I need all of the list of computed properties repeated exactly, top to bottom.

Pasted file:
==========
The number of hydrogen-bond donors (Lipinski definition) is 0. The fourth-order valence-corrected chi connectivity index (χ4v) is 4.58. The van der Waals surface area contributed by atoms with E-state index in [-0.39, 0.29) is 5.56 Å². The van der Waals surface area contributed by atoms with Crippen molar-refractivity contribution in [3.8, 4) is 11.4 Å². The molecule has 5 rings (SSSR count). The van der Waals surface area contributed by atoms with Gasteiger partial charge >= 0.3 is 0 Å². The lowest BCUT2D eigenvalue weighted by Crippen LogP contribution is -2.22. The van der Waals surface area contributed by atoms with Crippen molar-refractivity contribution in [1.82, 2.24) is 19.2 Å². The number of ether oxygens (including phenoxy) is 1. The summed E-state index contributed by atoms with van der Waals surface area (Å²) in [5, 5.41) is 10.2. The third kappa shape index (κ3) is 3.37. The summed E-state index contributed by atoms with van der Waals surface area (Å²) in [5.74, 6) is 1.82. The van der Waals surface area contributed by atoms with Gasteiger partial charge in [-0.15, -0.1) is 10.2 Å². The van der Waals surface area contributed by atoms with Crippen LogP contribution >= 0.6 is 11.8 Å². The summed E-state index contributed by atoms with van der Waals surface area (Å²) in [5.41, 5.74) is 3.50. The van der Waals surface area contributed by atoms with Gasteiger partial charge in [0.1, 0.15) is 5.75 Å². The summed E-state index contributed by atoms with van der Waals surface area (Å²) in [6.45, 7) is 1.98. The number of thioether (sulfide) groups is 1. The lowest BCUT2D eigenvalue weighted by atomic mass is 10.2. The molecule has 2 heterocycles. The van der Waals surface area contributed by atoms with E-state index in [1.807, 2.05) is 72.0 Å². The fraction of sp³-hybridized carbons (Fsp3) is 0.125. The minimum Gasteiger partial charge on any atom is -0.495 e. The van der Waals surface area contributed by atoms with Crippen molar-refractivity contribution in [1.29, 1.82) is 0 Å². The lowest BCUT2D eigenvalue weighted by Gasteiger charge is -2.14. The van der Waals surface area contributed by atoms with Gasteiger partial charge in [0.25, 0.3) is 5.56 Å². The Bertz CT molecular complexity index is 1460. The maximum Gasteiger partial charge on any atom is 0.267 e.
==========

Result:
The number of hydrogen-bond donors (Lipinski definition) is 0. The fourth-order valence-corrected chi connectivity index (χ4v) is 4.58. The van der Waals surface area contributed by atoms with E-state index in [-0.39, 0.29) is 5.56 Å². The van der Waals surface area contributed by atoms with Crippen molar-refractivity contribution in [3.8, 4) is 11.4 Å². The molecule has 5 rings (SSSR count). The van der Waals surface area contributed by atoms with Gasteiger partial charge >= 0.3 is 0 Å². The lowest BCUT2D eigenvalue weighted by Crippen LogP contribution is -2.22. The van der Waals surface area contributed by atoms with Crippen molar-refractivity contribution in [1.82, 2.24) is 19.2 Å². The number of ether oxygens (including phenoxy) is 1. The summed E-state index contributed by atoms with van der Waals surface area (Å²) in [5, 5.41) is 10.2. The third kappa shape index (κ3) is 3.37. The summed E-state index contributed by atoms with van der Waals surface area (Å²) in [5.74, 6) is 1.82. The van der Waals surface area contributed by atoms with Gasteiger partial charge in [-0.15, -0.1) is 10.2 Å². The van der Waals surface area contributed by atoms with Crippen LogP contribution >= 0.6 is 11.8 Å². The summed E-state index contributed by atoms with van der Waals surface area (Å²) in [5.41, 5.74) is 3.50. The van der Waals surface area contributed by atoms with Gasteiger partial charge in [0.1, 0.15) is 5.75 Å². The summed E-state index contributed by atoms with van der Waals surface area (Å²) in [6.45, 7) is 1.98. The number of thioether (sulfide) groups is 1. The lowest BCUT2D eigenvalue weighted by atomic mass is 10.2. The molecule has 2 heterocycles. The van der Waals surface area contributed by atoms with E-state index in [1.807, 2.05) is 72.0 Å². The fraction of sp³-hybridized carbons (Fsp3) is 0.125. The minimum Gasteiger partial charge on any atom is -0.495 e. The van der Waals surface area contributed by atoms with Crippen molar-refractivity contribution in [1.29, 1.82) is 0 Å². The lowest BCUT2D eigenvalue weighted by Gasteiger charge is -2.14. The van der Waals surface area contributed by atoms with Gasteiger partial charge in [0.25, 0.3) is 5.56 Å². The Bertz CT molecular complexity index is 1460. The maximum Gasteiger partial charge on any atom is 0.267 e.